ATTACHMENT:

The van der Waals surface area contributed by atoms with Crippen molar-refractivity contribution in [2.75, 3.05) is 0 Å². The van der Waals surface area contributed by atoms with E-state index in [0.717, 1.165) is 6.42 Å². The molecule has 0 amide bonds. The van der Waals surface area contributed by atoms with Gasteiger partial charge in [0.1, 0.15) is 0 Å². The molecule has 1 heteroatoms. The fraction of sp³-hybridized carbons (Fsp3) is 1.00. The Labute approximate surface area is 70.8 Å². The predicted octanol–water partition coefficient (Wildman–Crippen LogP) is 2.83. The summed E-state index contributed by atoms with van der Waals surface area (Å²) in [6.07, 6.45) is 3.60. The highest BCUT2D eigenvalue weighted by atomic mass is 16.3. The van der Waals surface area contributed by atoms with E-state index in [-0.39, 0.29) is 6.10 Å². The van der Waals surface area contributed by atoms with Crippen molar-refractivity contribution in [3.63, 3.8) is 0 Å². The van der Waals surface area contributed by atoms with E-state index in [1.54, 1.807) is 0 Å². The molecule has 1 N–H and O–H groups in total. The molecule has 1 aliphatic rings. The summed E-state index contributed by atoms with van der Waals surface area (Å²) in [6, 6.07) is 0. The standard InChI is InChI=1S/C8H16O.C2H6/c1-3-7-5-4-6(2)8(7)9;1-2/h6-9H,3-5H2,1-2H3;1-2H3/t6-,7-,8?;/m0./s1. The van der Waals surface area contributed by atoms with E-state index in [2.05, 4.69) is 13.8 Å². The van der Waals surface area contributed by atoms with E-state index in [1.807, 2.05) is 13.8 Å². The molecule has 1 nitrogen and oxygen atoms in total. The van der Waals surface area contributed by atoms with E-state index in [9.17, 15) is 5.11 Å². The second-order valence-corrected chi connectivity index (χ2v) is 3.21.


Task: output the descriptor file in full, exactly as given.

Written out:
The van der Waals surface area contributed by atoms with Crippen molar-refractivity contribution in [2.75, 3.05) is 0 Å². The van der Waals surface area contributed by atoms with E-state index in [0.717, 1.165) is 6.42 Å². The molecule has 0 amide bonds. The van der Waals surface area contributed by atoms with Gasteiger partial charge in [0.1, 0.15) is 0 Å². The molecule has 1 heteroatoms. The fraction of sp³-hybridized carbons (Fsp3) is 1.00. The Labute approximate surface area is 70.8 Å². The predicted octanol–water partition coefficient (Wildman–Crippen LogP) is 2.83. The summed E-state index contributed by atoms with van der Waals surface area (Å²) in [6.07, 6.45) is 3.60. The highest BCUT2D eigenvalue weighted by atomic mass is 16.3. The van der Waals surface area contributed by atoms with E-state index in [-0.39, 0.29) is 6.10 Å². The van der Waals surface area contributed by atoms with Crippen molar-refractivity contribution in [3.63, 3.8) is 0 Å². The van der Waals surface area contributed by atoms with E-state index in [1.54, 1.807) is 0 Å². The molecule has 1 N–H and O–H groups in total. The molecule has 1 aliphatic rings. The summed E-state index contributed by atoms with van der Waals surface area (Å²) in [6, 6.07) is 0. The standard InChI is InChI=1S/C8H16O.C2H6/c1-3-7-5-4-6(2)8(7)9;1-2/h6-9H,3-5H2,1-2H3;1-2H3/t6-,7-,8?;/m0./s1. The van der Waals surface area contributed by atoms with E-state index in [2.05, 4.69) is 13.8 Å². The van der Waals surface area contributed by atoms with E-state index in [1.807, 2.05) is 13.8 Å². The molecule has 1 nitrogen and oxygen atoms in total. The van der Waals surface area contributed by atoms with E-state index in [9.17, 15) is 5.11 Å². The second-order valence-corrected chi connectivity index (χ2v) is 3.21.